Their delicate white flowers are some of the earliest of our spring display. In a blink, they transform into a tall spindle of seed pods. Even when I gently brush against them, they explode like fireworks casting their spell across the warming spring soil. Fortunately, I wear glasses. The little missiles splatter my face, but they don’t blind me. I flinch in surprise every time.
In just a couple of weeks, the ground will magically transform into a carpet of them happily intent on world domination.
In an unfamiliar garden, it makes sense to let all plants grow until you identify them, or they show their intent. Then decide their fates.
Even before I knew their true ID, I called them pop weed & decided they were not welcome to take over the flower beds I was creating. So began the battle…
Now I know these little monsters are named Hairy Bittercress (aka Cardamine hirsuta). They’re annuals – seed factories. The best defence is easy –
NEVER LET THEM GO TO SEED!
The straightforward action might be to get out there & weed like crazy.
Yes, that helps + it’s good anti-Seasonal-Affects- Disorder therapy.
Yes, it removes the offending seed creator, but many of last year’s seeds are still on the ground getting ready to sprout … just more weeding for tomorrow!
AND pulling out the weed stirs up the soil as far down as its roots went. That brings up the weed seeds from years gone by… even more weeding for tomorrow and the day after that!
Each winter, I lay down 2-4 inches of fish mulch.
2 to 4 inches.
It buries any seeds so deep they won’t get enough light to start growing.
If you’ve already mulched, the problem’s solved before it’s even begun. 🙂
It’s not really a pretty shrub, but still, I’d like a thicket of Indian Plum in our border.
It’s specifically because of the leaf buds & blossoms in February. They calm my cabin fever & help me through the last several weeks of winter. Against the grey skies, the leaves look so perky & hopeful … and determined. Even the inconsequential greenish-white flowers are exciting when little else is happening.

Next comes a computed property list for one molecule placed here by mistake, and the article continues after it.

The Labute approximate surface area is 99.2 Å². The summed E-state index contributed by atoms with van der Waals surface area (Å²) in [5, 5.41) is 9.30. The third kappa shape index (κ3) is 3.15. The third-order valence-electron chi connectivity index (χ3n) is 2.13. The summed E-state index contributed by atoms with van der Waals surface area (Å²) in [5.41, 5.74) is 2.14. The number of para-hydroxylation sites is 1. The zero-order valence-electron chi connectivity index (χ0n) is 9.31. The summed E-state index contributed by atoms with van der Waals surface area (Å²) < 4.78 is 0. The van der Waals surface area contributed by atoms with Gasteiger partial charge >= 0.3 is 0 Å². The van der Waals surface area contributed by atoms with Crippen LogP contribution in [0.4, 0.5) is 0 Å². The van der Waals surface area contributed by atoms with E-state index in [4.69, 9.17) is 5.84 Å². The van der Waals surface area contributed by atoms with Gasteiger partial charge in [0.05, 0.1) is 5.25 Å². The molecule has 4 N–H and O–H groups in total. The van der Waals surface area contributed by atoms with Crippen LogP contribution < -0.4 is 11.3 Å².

Indian plum grows happily in Partial Shade, not needing the prime Full Sun real estate that I protect for really showy plantings. It’s common across the coastal Pacific Northwest below Vancouver Island.
When we lived on Cedar Hill, there was a large suckering thicket behind our house, at the base of the rocky slope. The robins nested in the multiple stems of the 12-15 ft tall thicket. The shrubs did their thing in the understory before the gary oaks hogged most of the sunshine through summer.
Perhaps best known as Indian Plum, Oemleria cerasiformis, is sometimes called June Plum, Osoberry, Oregon Plum and Bird Cherry.
It might sound like a promising fruit source, but those inconsequential flowers turn into inconsequential fruits. I’ve heard the berries shift through a pretty orange kaleidoscope before maturing into a dark purple-black, but I can’t say I’ve noticed. The shrub blends into the background as other plants compete for attention in later spring.
I did check out the un-inticing tiny black plums once.
Perhaps it’s best to consider it wildlife forage.
The early flowers feed hungry resident Anna’s hummingbirds e and signal that the Rufus will soon be returning from warmer climes. The leaves & fruit provide forage for birds, deer & other mammals. Isn’t it just good Karma to host a thicket?